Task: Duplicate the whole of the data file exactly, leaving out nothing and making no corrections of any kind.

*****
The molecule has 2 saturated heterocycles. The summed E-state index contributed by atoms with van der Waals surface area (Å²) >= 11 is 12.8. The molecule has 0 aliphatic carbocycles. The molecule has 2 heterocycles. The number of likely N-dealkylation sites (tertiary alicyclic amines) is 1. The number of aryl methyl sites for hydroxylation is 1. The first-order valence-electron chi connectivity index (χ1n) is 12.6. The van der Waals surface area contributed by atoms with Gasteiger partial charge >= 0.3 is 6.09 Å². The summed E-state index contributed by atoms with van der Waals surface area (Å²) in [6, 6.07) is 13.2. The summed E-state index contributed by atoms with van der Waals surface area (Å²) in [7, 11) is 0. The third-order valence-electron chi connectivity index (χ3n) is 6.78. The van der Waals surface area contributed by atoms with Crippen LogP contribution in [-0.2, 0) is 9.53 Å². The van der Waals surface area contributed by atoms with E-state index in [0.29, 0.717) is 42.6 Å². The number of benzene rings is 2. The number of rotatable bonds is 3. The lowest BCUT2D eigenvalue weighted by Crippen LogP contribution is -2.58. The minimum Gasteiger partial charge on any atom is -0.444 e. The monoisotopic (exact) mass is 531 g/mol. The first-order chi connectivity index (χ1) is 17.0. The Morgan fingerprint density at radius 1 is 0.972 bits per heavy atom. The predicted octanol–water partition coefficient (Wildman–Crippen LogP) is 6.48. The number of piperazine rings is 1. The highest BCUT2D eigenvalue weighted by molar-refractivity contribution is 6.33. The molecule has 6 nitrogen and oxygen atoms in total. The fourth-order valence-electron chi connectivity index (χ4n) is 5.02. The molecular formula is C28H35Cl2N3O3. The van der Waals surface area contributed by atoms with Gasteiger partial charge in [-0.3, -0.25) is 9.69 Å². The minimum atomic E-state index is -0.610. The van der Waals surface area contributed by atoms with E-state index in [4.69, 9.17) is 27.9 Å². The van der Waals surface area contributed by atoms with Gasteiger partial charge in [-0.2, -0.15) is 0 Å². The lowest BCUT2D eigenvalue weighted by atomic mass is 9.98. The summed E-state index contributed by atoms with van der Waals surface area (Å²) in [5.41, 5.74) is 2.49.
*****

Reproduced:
The molecule has 2 saturated heterocycles. The summed E-state index contributed by atoms with van der Waals surface area (Å²) >= 11 is 12.8. The molecule has 0 aliphatic carbocycles. The molecule has 2 heterocycles. The number of likely N-dealkylation sites (tertiary alicyclic amines) is 1. The number of aryl methyl sites for hydroxylation is 1. The first-order valence-electron chi connectivity index (χ1n) is 12.6. The van der Waals surface area contributed by atoms with Gasteiger partial charge >= 0.3 is 6.09 Å². The summed E-state index contributed by atoms with van der Waals surface area (Å²) in [6, 6.07) is 13.2. The summed E-state index contributed by atoms with van der Waals surface area (Å²) in [7, 11) is 0. The third-order valence-electron chi connectivity index (χ3n) is 6.78. The van der Waals surface area contributed by atoms with Crippen LogP contribution in [-0.2, 0) is 9.53 Å². The van der Waals surface area contributed by atoms with E-state index in [0.29, 0.717) is 42.6 Å². The number of benzene rings is 2. The number of rotatable bonds is 3. The lowest BCUT2D eigenvalue weighted by Crippen LogP contribution is -2.58. The minimum Gasteiger partial charge on any atom is -0.444 e. The monoisotopic (exact) mass is 531 g/mol. The first-order chi connectivity index (χ1) is 17.0. The Morgan fingerprint density at radius 1 is 0.972 bits per heavy atom. The predicted octanol–water partition coefficient (Wildman–Crippen LogP) is 6.48. The number of piperazine rings is 1. The highest BCUT2D eigenvalue weighted by molar-refractivity contribution is 6.33. The molecule has 6 nitrogen and oxygen atoms in total. The fourth-order valence-electron chi connectivity index (χ4n) is 5.02. The molecular formula is C28H35Cl2N3O3. The van der Waals surface area contributed by atoms with Gasteiger partial charge in [-0.3, -0.25) is 9.69 Å². The minimum atomic E-state index is -0.610. The van der Waals surface area contributed by atoms with E-state index in [4.69, 9.17) is 27.9 Å². The van der Waals surface area contributed by atoms with Gasteiger partial charge in [-0.2, -0.15) is 0 Å². The lowest BCUT2D eigenvalue weighted by atomic mass is 9.98. The summed E-state index contributed by atoms with van der Waals surface area (Å²) in [5.41, 5.74) is 2.49.